Britain’s Mixed S14 4x100m Freestyle Relay quartet stormed to the inaugural Paralympic title and a massive world record to bring the curtain down on day four at the Tokyo Aquatics Centre – after Maisie Summers-Newton claimed her second gold of the Games and Grace Harvey secured a maiden Paralympic medal of her own in a breaststroke double.
Summers-Newton opened things up with Women’s SB6 100m Breaststroke victory, before Harvey held on to a stunning silver at the end of a hotly-contested Women’s SB5 100m Breaststroke finale.
Shortly afterwards, the relay team ended the evening in style, Reece Dunn, Bethany Firth, Jessica-Jane Applegate and Jordan Catchpole combining to devastating effect.
They headed into the final as favourites, with the first three in the line-up having picked up individual medals a day earlier in the S14 200m Freestyle events. But they still needed to deliver on that promise – and mixed events are never a foregone conclusion, with different orders of men and women across the eight lanes.
Dunn produced a strong opening leg to hand over to Firth virtually level in the lead with Brazil, before Firth showed her class by keeping Britain right in contention, in third after her 100m despite going up against men from the Australian and Russian Paralympic Committee teams. The RPC were disqualified after the race.
Third up was Applegate, the Alex Pinniger-coached athlete clawing back much of Australia’s advantage and handing over to Catchpole, who knew a first ever Paralympic gold for himself could be only 100m away. So it proved, the Team Waveney man quickly reeling in Madeleine McTernan of Australia and never looking back from there, opening up a huge lead and bringing them home in a time of 3:40.63, well inside GB’s own, old world record.
On the triumph, Firth said: "I feel like, when we come together, we swim really well as a team. I had these guys beside me, so I wasn’t as nervous as when I swim individually – but I was up against some boys, so I was nervous for myself.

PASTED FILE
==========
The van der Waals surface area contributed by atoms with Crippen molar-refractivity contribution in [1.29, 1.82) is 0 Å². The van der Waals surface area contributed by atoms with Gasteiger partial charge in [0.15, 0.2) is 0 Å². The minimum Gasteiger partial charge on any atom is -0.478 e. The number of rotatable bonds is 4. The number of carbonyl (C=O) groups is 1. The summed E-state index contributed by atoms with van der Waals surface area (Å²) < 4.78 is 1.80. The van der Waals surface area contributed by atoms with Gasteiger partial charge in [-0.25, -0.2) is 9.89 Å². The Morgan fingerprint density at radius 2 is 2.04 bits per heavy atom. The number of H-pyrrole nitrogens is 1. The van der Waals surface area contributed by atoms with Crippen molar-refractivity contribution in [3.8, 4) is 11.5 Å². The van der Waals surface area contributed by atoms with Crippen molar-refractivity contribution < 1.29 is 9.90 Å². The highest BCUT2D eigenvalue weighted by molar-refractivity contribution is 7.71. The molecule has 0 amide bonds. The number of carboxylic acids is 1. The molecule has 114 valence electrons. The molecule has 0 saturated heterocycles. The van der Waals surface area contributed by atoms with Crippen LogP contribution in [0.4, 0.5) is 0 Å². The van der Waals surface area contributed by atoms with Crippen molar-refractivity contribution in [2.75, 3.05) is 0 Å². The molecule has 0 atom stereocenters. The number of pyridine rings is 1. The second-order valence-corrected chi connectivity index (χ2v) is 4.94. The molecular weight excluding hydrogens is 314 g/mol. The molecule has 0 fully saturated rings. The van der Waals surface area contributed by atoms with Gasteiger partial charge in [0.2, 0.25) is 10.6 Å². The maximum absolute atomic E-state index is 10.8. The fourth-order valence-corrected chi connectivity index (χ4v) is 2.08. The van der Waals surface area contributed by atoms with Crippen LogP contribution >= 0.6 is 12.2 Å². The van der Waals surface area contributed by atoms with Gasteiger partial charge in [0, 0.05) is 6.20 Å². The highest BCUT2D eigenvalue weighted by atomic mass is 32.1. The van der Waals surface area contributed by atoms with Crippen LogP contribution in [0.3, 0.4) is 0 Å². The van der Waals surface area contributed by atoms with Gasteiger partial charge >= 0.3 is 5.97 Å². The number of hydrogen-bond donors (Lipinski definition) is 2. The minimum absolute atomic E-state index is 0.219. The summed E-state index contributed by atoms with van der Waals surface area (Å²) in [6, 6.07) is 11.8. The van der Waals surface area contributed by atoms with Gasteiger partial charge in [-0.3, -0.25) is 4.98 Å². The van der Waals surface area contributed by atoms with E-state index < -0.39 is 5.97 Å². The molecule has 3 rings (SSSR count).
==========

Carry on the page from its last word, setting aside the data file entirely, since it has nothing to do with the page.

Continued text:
"We all try to do GB so proud. We all swim individual events and against each other, but you can see when we come together, we are a proper team – and I think that showed in the pool tonight."
Applegate added: "It was exciting. For me personally, I knew I just had to chase those other people down to make it as easy for Jordan as possible."
Catchpole said: "I had a good idea where I was. I saw Jess close the gap on the Aussies, as I went to dive in I just heard Reece saying, ‘safe takeover, safe takeover’ – I just watched her touch and then I knew all I had to do was bring it back."
In the Women’s SB6 100m Breaststroke, Summers-Newton set the tone for what was to come by breaking the Paralympic record with a strong heats swim, leading the way in heat one to show the form and confidence she was carrying from Thursday’s triumph in the SM6 200m Individual Medley.
That secured her a central lane, alongside world record holder Liu Daomin of China – and the pair were quickly into an intriguing battle for the gold in the final, with Summers-Newton overhauling Liu’s early lead to take a 1.5-second advantage into the turn at halfway.From there, the Northampton SC star held on strongly, maintaining her fast stroke rate to surge to the wall in 1:32.34, another Paralympic, European and British record.
Behind her, five-time Paralympic champion Ellie Simmonds enjoyed a solid back 50m to move up from fifth to fourth and finish one place outside the medals in a faster time than her morning swim.
Paralympics GB’s newest two-time gold medallist went on to explain the positive impact it has for both of them to be in a final together, as well as paying tribute to coaches Andy Sharp and Jacquie Marshall, who is now British Para-Swimming’s Head of Performance Pathway.
“I definitely wanted gold going into my Individual Medley, and going into the 100m Breaststroke, I thought a silver would be amazing, that was my main aim because the Chinese girl got the world record in London in 2019,” said Summers-Newton.
“I wanted to give it my all after that heat. I knew I’d done a great swim there, so I thought I’d give it all I’ve got to try to get the gold again. This morning was a personal best for me, seeing the others’ times left me thinking, ‘okay, I’ll try to go for it tonight’. That last 25m, I was thinking, ‘grit your teeth and just go for it’ because I didn’t know where anyone else was, I just went for it.
“Being there with Ellie, we just give each other a big thumbs up and say ‘good luck’. When you’re in the call room, you’ve done everything you need to do and you’re in that position to race really fast. We both came away with really good results, it was so good to be out there with her.